A Public Sphere for Poetry, Politics, and Nature
Is there a solitary wretch who hies
To the tall cliff, with starting pace or slow,
And, measuring, views with wild and hollow eyes
Its distance from the waves that chide below;
Who, as the sea-born gale with frequent sighs
Chills his cold bed upon the mountain turf,
With hoarse, half-uttered lamentation, lies
Murmuring responses to the dashing surf?
In moody sadness, on the giddy brink,
I see him more with envy than with fear;
He has no nice felicities that shrink
From giant horrors; wildly wandering here,
He seems (uncursed with reason) not to know
The depth or the duration of his woe.
Charlotte Turner Smith (1749 – 1806) was an English romantic poet and novelist. She initiated a revival of the English sonnet, helped establish the conventions of Gothic fiction, and wrote political novels of sensibility. A successful writer, she published ten novels, three books of poetry, four children’s books, and other assorted works. She saw herself as a poet first and foremost, poetry at that period being considered the most exalted form of literature. Scholars now credit her with transforming the sonnet into an expression of woeful sentiment.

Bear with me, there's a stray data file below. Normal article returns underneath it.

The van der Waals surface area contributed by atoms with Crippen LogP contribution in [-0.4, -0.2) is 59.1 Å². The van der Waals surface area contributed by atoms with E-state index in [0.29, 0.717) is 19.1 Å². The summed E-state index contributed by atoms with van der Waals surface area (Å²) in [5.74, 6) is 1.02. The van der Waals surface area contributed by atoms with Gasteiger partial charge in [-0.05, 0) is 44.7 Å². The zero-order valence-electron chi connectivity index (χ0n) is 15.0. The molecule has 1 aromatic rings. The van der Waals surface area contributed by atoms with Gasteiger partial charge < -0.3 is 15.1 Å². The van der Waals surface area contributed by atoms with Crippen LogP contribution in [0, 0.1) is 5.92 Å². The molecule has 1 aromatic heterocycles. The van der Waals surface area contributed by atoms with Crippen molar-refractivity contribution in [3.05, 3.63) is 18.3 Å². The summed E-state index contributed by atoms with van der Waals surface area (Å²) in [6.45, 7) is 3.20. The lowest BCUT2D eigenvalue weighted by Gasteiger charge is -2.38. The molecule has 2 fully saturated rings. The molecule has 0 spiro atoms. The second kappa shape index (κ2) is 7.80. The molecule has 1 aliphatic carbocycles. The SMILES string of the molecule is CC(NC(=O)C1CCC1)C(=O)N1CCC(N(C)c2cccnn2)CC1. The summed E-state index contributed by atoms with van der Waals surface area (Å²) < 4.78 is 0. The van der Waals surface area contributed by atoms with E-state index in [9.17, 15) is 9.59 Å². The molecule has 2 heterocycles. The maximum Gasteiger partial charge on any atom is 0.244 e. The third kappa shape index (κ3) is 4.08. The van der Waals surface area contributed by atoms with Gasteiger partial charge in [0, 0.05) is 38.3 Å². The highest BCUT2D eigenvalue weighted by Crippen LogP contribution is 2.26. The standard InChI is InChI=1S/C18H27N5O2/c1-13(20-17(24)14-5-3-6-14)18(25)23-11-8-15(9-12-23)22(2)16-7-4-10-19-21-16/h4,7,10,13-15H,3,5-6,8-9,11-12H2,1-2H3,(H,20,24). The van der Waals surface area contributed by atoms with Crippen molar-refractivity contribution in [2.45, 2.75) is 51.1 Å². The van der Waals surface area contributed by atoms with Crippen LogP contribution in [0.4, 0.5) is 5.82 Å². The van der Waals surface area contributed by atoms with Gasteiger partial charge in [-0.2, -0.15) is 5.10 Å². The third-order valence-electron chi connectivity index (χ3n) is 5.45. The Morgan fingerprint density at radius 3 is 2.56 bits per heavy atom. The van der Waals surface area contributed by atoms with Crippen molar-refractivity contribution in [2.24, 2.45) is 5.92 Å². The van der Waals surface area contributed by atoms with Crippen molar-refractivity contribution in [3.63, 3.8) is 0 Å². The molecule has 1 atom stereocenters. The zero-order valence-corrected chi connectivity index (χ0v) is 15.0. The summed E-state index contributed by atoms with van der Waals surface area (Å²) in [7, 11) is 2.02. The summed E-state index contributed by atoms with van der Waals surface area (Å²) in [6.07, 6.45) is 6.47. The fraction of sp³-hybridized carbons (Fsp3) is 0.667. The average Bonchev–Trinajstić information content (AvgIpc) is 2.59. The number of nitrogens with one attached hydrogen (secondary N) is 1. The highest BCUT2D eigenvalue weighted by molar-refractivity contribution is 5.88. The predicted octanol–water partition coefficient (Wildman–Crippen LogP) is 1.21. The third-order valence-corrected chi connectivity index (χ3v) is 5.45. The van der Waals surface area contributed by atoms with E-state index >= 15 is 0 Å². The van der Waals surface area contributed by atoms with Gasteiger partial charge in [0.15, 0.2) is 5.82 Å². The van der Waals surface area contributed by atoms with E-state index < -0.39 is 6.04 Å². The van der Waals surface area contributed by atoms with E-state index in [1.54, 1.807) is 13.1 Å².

After generations of neglect, the work and life of Charlotte Smith are today receiving renewed interest, in part because she is seen as an example of an emancipated woman. After leaving her husband in 1787, Smith began writing to support their children. Smith’s struggle to provide for her children and her frustrated attempts to gain legal protection as a woman provided themes for her poetry and novels; she included portraits of herself and her family in her novels as well as details about her life in her prefaces. “The theme of her many sentimental and didactic novels was that of a badly married wife helped by a thoughtful sensible lover” (Kunitz and Haycraft, 1952). Her later novels, including The Old Manor House, often considered her best, supported the ideals of the French Revolution.
After 1798, however, Smith’s popularity waned and by 1803 she was destitute and ill—she could barely hold a pen, and sold her books to pay off her debts. In 1806, Smith died. Largely forgotten by the middle of the 19th century, her works have now been republished and she is recognized as an important Romantic writer. [Sources: Encyclopedia Brittanica and British Authors before 1800, ed. Stanley Kunitz and Howard Haycraft.